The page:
The Italian Alps,1944. The Resistance is fighting a bitter battle against German forces on the treacherous mountains of the Valtellina. Eighteen-year-old Sandro Bellini falls in love with the wife of his Commander. No good can come of it.
London,1999. Michael Keats is mourning the death of his wife, killed in a hit and run accident in Northern Italy. His discovery that she had been having an affair devastates him and he sets out to find the identity of her lover.
That journey leads him to the villages of the Valtellina, where he becomes embroiled in a crime of treachery and revenge. The brutal repercussions of the war are still reverberating, and as Michael uncovers the truth of his wife’s affair, he reveals five decades of duplicity and deception.
Excerpt from Partisan Heart
he resolved to go down to the sorting office as soon as he
was dressed. It wasn’t far and the air would do him good
after spending the whole of the previous day mooching
around the house and then drinking far too much whisky
The sorting office had a 1950s feel to it. It resembled a school
building and reminded Michael a little of the large comprehensive
school he had attended what seemed like another
He followed a sign directing him to ‘Collections’, walking
through a swing door into a dingy room with a large counter
at one end.
In this obviously neglected space, Michael stood feeling
similarly neglected. No one came and there was not a sound
from anywhere. Behind the counter was a low partition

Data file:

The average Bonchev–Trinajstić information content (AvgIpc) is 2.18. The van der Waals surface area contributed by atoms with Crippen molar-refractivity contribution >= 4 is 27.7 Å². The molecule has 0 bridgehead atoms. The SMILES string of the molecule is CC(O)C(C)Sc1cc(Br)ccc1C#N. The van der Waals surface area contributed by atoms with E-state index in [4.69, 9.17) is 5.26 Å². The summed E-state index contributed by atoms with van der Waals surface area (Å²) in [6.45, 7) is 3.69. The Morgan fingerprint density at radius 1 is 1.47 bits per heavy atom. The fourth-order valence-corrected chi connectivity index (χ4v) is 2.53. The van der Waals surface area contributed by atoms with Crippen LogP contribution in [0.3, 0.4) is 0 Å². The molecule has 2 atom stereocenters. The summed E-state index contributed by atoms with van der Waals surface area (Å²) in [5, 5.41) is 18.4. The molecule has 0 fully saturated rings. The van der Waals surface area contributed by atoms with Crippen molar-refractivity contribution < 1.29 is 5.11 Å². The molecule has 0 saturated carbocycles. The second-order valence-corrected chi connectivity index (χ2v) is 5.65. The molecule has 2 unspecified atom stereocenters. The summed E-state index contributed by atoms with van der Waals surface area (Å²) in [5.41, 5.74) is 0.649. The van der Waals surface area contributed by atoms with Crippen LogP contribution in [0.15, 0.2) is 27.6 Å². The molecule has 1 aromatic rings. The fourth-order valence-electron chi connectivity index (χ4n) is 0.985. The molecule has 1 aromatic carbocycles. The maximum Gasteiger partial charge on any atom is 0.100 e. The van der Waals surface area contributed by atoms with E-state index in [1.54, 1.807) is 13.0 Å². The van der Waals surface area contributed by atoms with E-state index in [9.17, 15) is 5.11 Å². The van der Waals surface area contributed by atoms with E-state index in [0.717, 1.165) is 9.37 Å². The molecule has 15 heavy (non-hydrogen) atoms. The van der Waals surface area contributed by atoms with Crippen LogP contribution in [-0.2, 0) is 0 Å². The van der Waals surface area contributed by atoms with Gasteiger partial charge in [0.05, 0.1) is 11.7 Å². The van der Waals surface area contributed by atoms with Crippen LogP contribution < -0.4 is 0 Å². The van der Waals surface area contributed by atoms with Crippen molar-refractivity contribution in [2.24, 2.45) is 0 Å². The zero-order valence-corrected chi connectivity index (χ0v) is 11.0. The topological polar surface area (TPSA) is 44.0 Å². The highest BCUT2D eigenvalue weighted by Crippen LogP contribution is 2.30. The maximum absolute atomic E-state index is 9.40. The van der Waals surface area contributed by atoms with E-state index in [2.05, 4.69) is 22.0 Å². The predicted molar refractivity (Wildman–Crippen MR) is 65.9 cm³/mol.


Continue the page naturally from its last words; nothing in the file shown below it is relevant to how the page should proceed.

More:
beyond which there were rows of wooden shelving with
pigeon holes filled with parcels of all shapes and sizes.
Soon a woman appeared and Michael explained he was
collecting a parcel for his wife. The woman absently took the
card, checked the address and disappeared into the dinginess
behind the partition. She returned after a minute or so with
a large brown paper parcel, about a foot by one- and- half feet
in size. A typed, white label showed Rosa’s name. Michael
showed the woman his driving licence for ID, signed a form
and left the office clutching the parcel.
It was soft to the touch and sealed so completely with
brown packing tape that, when he got home, he was forced
to hunt down a pair of scissors to open it. Inside, wrapped
in a piece of thin clear plastic of the kind dry- cleaners use
to wrap clothes, he was surprised to find a man’s jacket. He
searched for a letter or a note accompanying it and found
one in an unsealed envelope, its letter- head denoting that
it was from a hotel, the Lighthouse Inn, in Dumfriesshire,
Scotland. Puzzled, his eyes quickly took in the short message
written on it:
Dear Mrs Keats, we are delighted to be able to return to